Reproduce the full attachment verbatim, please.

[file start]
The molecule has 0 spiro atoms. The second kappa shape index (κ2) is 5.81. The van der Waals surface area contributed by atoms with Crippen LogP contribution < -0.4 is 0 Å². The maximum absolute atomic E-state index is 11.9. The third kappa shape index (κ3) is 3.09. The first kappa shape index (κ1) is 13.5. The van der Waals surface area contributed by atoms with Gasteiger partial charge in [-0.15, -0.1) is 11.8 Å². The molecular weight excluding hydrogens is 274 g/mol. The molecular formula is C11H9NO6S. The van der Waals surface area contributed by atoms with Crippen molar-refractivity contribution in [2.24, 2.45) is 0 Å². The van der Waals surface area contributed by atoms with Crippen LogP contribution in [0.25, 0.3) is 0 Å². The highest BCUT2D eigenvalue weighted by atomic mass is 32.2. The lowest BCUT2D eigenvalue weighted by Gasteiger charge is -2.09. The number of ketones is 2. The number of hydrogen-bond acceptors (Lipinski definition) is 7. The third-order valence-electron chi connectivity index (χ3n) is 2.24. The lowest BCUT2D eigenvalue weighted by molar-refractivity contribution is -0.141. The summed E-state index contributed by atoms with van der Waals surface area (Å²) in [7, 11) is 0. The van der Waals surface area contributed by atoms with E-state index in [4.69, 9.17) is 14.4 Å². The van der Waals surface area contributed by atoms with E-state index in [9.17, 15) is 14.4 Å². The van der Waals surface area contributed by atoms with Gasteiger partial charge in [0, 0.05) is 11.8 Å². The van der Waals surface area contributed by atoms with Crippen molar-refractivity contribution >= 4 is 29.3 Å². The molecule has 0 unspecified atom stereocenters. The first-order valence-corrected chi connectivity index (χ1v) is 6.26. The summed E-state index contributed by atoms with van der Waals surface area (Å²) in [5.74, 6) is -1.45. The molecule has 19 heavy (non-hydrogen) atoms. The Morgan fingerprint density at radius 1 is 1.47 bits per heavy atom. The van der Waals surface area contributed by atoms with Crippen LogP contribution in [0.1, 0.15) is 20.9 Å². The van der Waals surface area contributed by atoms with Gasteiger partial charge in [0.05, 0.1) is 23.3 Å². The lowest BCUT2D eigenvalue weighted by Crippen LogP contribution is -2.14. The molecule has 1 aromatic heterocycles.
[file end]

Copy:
The molecule has 0 spiro atoms. The second kappa shape index (κ2) is 5.81. The van der Waals surface area contributed by atoms with Crippen LogP contribution < -0.4 is 0 Å². The maximum absolute atomic E-state index is 11.9. The third kappa shape index (κ3) is 3.09. The first kappa shape index (κ1) is 13.5. The van der Waals surface area contributed by atoms with Gasteiger partial charge in [-0.15, -0.1) is 11.8 Å². The molecular weight excluding hydrogens is 274 g/mol. The molecular formula is C11H9NO6S. The van der Waals surface area contributed by atoms with Crippen molar-refractivity contribution in [2.24, 2.45) is 0 Å². The van der Waals surface area contributed by atoms with Crippen LogP contribution in [0.25, 0.3) is 0 Å². The highest BCUT2D eigenvalue weighted by atomic mass is 32.2. The lowest BCUT2D eigenvalue weighted by Gasteiger charge is -2.09. The number of ketones is 2. The number of hydrogen-bond acceptors (Lipinski definition) is 7. The third-order valence-electron chi connectivity index (χ3n) is 2.24. The lowest BCUT2D eigenvalue weighted by molar-refractivity contribution is -0.141. The summed E-state index contributed by atoms with van der Waals surface area (Å²) in [7, 11) is 0. The van der Waals surface area contributed by atoms with E-state index in [4.69, 9.17) is 14.4 Å². The van der Waals surface area contributed by atoms with E-state index in [9.17, 15) is 14.4 Å². The van der Waals surface area contributed by atoms with Gasteiger partial charge in [0, 0.05) is 11.8 Å². The van der Waals surface area contributed by atoms with Crippen molar-refractivity contribution >= 4 is 29.3 Å². The molecule has 0 unspecified atom stereocenters. The first-order valence-corrected chi connectivity index (χ1v) is 6.26. The summed E-state index contributed by atoms with van der Waals surface area (Å²) in [5.74, 6) is -1.45. The molecule has 19 heavy (non-hydrogen) atoms. The Morgan fingerprint density at radius 1 is 1.47 bits per heavy atom. The van der Waals surface area contributed by atoms with Crippen LogP contribution in [0.1, 0.15) is 20.9 Å². The van der Waals surface area contributed by atoms with Gasteiger partial charge in [0.05, 0.1) is 23.3 Å². The lowest BCUT2D eigenvalue weighted by Crippen LogP contribution is -2.14. The molecule has 1 aromatic heterocycles.